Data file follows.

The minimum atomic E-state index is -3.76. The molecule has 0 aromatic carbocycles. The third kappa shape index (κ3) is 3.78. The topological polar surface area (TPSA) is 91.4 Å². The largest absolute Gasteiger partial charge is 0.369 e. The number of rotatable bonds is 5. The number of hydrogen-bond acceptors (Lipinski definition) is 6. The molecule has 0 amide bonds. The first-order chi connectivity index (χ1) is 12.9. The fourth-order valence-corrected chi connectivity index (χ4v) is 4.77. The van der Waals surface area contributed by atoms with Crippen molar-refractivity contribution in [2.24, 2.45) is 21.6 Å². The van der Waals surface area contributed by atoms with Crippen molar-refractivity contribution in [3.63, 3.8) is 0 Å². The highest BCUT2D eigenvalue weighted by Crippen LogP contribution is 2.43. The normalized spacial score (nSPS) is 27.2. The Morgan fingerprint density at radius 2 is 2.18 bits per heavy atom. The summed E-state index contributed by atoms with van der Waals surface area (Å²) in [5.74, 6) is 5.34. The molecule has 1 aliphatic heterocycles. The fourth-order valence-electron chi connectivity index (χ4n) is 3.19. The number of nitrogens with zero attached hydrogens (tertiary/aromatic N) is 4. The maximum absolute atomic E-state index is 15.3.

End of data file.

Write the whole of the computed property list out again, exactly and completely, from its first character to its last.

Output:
The minimum atomic E-state index is -3.76. The molecule has 0 aromatic carbocycles. The third kappa shape index (κ3) is 3.78. The topological polar surface area (TPSA) is 91.4 Å². The largest absolute Gasteiger partial charge is 0.369 e. The number of rotatable bonds is 5. The number of hydrogen-bond acceptors (Lipinski definition) is 6. The molecule has 0 amide bonds. The first-order chi connectivity index (χ1) is 12.9. The fourth-order valence-corrected chi connectivity index (χ4v) is 4.77. The van der Waals surface area contributed by atoms with Crippen molar-refractivity contribution in [2.24, 2.45) is 21.6 Å². The van der Waals surface area contributed by atoms with Crippen molar-refractivity contribution in [3.63, 3.8) is 0 Å². The highest BCUT2D eigenvalue weighted by Crippen LogP contribution is 2.43. The normalized spacial score (nSPS) is 27.2. The Morgan fingerprint density at radius 2 is 2.18 bits per heavy atom. The summed E-state index contributed by atoms with van der Waals surface area (Å²) in [5.74, 6) is 5.34. The molecule has 1 aliphatic heterocycles. The fourth-order valence-electron chi connectivity index (χ4n) is 3.19. The number of nitrogens with zero attached hydrogens (tertiary/aromatic N) is 4. The maximum absolute atomic E-state index is 15.3.